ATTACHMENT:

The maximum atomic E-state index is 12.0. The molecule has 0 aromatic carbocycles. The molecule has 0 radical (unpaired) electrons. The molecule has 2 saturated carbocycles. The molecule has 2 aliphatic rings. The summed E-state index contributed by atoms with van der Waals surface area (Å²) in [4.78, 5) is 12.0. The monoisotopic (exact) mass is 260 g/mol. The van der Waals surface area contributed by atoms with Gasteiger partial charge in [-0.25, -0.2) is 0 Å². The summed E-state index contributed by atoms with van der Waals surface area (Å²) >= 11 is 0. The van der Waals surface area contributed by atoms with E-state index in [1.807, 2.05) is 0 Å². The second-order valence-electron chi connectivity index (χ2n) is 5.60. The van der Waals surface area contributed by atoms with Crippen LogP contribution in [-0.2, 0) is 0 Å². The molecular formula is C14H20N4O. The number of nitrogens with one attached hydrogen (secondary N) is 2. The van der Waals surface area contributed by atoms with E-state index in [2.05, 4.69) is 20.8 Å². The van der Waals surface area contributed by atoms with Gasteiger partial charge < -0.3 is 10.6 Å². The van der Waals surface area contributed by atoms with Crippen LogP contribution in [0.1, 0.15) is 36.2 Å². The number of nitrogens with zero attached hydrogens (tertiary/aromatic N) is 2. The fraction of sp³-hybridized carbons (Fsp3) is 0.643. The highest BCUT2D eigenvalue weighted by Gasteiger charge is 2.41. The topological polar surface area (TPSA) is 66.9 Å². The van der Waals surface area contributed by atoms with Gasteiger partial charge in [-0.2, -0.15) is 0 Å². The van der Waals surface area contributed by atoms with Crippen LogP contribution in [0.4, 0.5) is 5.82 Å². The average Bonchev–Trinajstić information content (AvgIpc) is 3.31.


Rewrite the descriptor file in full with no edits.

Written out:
The maximum atomic E-state index is 12.0. The molecule has 0 aromatic carbocycles. The molecule has 0 radical (unpaired) electrons. The molecule has 2 saturated carbocycles. The molecule has 2 aliphatic rings. The summed E-state index contributed by atoms with van der Waals surface area (Å²) in [4.78, 5) is 12.0. The monoisotopic (exact) mass is 260 g/mol. The van der Waals surface area contributed by atoms with Gasteiger partial charge in [-0.25, -0.2) is 0 Å². The summed E-state index contributed by atoms with van der Waals surface area (Å²) >= 11 is 0. The van der Waals surface area contributed by atoms with E-state index in [1.807, 2.05) is 0 Å². The second-order valence-electron chi connectivity index (χ2n) is 5.60. The van der Waals surface area contributed by atoms with Crippen LogP contribution in [-0.2, 0) is 0 Å². The molecular formula is C14H20N4O. The number of nitrogens with one attached hydrogen (secondary N) is 2. The van der Waals surface area contributed by atoms with E-state index in [2.05, 4.69) is 20.8 Å². The van der Waals surface area contributed by atoms with Gasteiger partial charge < -0.3 is 10.6 Å². The van der Waals surface area contributed by atoms with Crippen LogP contribution in [0.1, 0.15) is 36.2 Å². The number of nitrogens with zero attached hydrogens (tertiary/aromatic N) is 2. The fraction of sp³-hybridized carbons (Fsp3) is 0.643. The highest BCUT2D eigenvalue weighted by Gasteiger charge is 2.41. The topological polar surface area (TPSA) is 66.9 Å². The van der Waals surface area contributed by atoms with Gasteiger partial charge in [-0.2, -0.15) is 0 Å². The van der Waals surface area contributed by atoms with Crippen LogP contribution in [0.4, 0.5) is 5.82 Å². The average Bonchev–Trinajstić information content (AvgIpc) is 3.31.